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EXPERT REACTION | TECHNOLOGY | UK & IRELAND
Over to you, RICS – we’ve got to talk about how tech can improve valuations
Tech is making valuations faster and more precise – but the Pereira-Gray report ignored it completely.
3 May 2022 by Michael Molloy | Guest Writer
When the RICS initiated the Pereira-Gray Independent Review of Real Estate Investment Valuations, there was a clear instruction in its terms of reference to examine what role tech could play in making investment valuation methodology more fit-for-purpose. It stipulated that the report should consider the question: “Can professional valuers make better use of technology to deliver high-quality valuations?”
While the final report and its recommended shift to discounted cash flow (DCF) methodology has been widely welcomed, you will search in vain for a section on how tech can play a role in this brave new world.
In fact, the word ‘technology’ appears nowhere in the main body of the 52-page report. What you find instead is a rather underwhelming comment from Pereira Gray on the topic: “Ultimately, I make little comment on artificial intelligence here, which is not to say that it will not gain significant followers as a feature within the valuation industry in years to come.
“It might in fact become preeminent, but I judge that it is not yet the answer to improving confidence in property investment valuations. I would encourage RICS to keep this developing area of practice under close review.”
This is the sound of a can being kicked down the road and couldn’t be more disappointing in terms of how tech can be integrated into what is the pivotal mechanism of the commercial real estate market.
As a business which has created an AI-powered app that brings speed, precision and super-fast sharing to assessing IRRs and creating DCF appraisals, this ‘old industry’ attitude was somewhat depressing and begs the question as to when will be the right time to talk about tech and its role in the future of property valuations?
Ample scope for leadership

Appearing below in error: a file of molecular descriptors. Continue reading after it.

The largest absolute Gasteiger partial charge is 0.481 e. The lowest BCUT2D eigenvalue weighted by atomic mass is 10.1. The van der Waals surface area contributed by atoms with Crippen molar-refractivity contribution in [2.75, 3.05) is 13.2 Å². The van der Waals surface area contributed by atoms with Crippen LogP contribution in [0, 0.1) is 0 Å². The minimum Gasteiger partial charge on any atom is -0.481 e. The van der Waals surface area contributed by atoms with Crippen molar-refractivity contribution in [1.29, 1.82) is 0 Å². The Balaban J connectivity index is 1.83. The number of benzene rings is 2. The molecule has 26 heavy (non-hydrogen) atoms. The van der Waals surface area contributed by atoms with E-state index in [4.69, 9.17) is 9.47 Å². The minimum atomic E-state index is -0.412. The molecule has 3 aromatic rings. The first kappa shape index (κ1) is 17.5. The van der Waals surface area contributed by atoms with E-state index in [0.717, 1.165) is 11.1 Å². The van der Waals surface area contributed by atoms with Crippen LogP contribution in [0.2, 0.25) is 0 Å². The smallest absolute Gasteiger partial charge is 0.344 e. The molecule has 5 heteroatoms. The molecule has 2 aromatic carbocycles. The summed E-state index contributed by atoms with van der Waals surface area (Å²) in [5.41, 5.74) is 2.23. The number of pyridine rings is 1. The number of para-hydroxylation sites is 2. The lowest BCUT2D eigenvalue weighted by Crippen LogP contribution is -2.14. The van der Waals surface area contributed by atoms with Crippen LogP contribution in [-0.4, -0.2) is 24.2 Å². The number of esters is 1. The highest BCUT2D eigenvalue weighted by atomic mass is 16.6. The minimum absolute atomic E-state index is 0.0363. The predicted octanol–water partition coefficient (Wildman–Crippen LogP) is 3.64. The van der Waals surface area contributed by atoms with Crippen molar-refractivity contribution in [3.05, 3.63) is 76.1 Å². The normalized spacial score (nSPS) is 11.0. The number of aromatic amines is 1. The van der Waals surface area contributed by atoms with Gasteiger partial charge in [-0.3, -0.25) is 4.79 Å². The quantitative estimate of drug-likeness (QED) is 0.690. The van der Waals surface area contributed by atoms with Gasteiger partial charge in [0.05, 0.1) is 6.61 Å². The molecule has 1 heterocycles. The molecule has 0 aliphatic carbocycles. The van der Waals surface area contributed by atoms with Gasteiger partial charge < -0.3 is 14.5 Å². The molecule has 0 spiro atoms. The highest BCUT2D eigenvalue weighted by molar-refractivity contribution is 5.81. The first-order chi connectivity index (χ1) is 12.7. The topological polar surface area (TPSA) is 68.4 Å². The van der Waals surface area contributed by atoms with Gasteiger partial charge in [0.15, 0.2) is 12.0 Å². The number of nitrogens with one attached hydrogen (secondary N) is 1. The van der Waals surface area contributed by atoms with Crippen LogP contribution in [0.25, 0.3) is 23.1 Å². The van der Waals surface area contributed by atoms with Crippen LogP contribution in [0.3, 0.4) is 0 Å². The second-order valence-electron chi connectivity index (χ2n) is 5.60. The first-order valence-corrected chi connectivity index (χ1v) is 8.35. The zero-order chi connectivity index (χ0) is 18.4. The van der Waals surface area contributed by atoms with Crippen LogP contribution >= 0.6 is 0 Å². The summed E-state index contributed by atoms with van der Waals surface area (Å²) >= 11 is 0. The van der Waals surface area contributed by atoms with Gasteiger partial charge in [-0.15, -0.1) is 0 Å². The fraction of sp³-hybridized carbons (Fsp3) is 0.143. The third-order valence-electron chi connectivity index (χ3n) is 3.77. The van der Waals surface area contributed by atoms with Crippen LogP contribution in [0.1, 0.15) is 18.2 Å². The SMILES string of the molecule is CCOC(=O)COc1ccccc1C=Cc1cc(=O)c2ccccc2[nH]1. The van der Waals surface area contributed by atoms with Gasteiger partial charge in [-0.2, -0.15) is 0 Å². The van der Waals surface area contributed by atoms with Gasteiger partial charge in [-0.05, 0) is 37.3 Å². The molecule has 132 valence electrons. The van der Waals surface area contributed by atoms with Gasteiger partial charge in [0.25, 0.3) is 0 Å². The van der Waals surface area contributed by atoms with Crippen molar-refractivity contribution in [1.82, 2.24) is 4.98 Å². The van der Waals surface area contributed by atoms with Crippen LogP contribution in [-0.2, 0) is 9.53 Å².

The report appears to be unaware or unmoved by the practical opportunities generated by technology. How can you be indifferent to the way tech finds and removes errors effortlessly? Or how it can speed up manual work so that a half- day of arduous effort becomes a matter of minutes. And what about the way tech automates reasoning and resolves the complicated logics inherent in DCF analysis?
The aim of tech has never been and never will be to remove human judgement. The goal is rather to allow us to be unhindered as we proceed to choose appropriate assumptions and focus on issues of strategy and priorities in DCF analyses.
There is ample scope for leadership from the RICS to bring the dynamics of tech development and software use into policy thinking and standard-setting. Indeed, it’s difficult to see how almost any policy these days can be properly formed without considering the tech dimension.
Fortunately, there is a growing band of enlightened institutions, property consultants, propcos and private equity houses who ‘get tech’ and are stealing a march on their peer group in terms of how they use it to appraise real estate. The speed and precision they enjoy puts them ahead in the race to capture assets on the right terms.
There is little doubt technological progress can help drive safer, more robust, highly consistent, shareable, auditable and more transparent DCF investment valuations. Not in a distant future, but today, and by continuing the technology journey that is now intrinsic to all commerce. This is not the time to park technology when striving to improve the quality and confidence in the investment valuation profession. Over to you, RICS.